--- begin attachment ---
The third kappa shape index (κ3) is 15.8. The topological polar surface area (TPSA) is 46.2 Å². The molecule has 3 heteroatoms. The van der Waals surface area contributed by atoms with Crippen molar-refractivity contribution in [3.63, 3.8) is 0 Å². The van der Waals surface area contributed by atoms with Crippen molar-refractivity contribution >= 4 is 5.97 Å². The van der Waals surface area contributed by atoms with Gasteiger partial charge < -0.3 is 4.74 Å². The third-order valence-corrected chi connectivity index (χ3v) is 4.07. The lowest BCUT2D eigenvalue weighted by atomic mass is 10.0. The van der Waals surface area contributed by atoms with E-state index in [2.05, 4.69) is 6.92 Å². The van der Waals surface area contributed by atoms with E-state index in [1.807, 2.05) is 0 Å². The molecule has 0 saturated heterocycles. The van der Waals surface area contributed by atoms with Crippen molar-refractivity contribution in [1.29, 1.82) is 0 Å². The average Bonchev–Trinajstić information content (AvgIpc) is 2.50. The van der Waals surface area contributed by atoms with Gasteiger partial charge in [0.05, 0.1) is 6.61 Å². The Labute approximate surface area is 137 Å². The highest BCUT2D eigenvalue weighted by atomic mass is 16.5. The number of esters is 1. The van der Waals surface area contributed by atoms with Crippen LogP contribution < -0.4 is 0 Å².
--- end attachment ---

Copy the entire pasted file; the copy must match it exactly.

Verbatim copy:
The third kappa shape index (κ3) is 15.8. The topological polar surface area (TPSA) is 46.2 Å². The molecule has 3 heteroatoms. The van der Waals surface area contributed by atoms with Crippen molar-refractivity contribution in [3.63, 3.8) is 0 Å². The van der Waals surface area contributed by atoms with Crippen molar-refractivity contribution >= 4 is 5.97 Å². The van der Waals surface area contributed by atoms with Gasteiger partial charge < -0.3 is 4.74 Å². The third-order valence-corrected chi connectivity index (χ3v) is 4.07. The lowest BCUT2D eigenvalue weighted by atomic mass is 10.0. The van der Waals surface area contributed by atoms with E-state index in [2.05, 4.69) is 6.92 Å². The van der Waals surface area contributed by atoms with E-state index in [1.807, 2.05) is 0 Å². The molecule has 0 saturated heterocycles. The van der Waals surface area contributed by atoms with Crippen molar-refractivity contribution in [1.29, 1.82) is 0 Å². The average Bonchev–Trinajstić information content (AvgIpc) is 2.50. The van der Waals surface area contributed by atoms with Gasteiger partial charge in [0.05, 0.1) is 6.61 Å². The Labute approximate surface area is 137 Å². The highest BCUT2D eigenvalue weighted by atomic mass is 16.5. The number of esters is 1. The van der Waals surface area contributed by atoms with Crippen LogP contribution < -0.4 is 0 Å².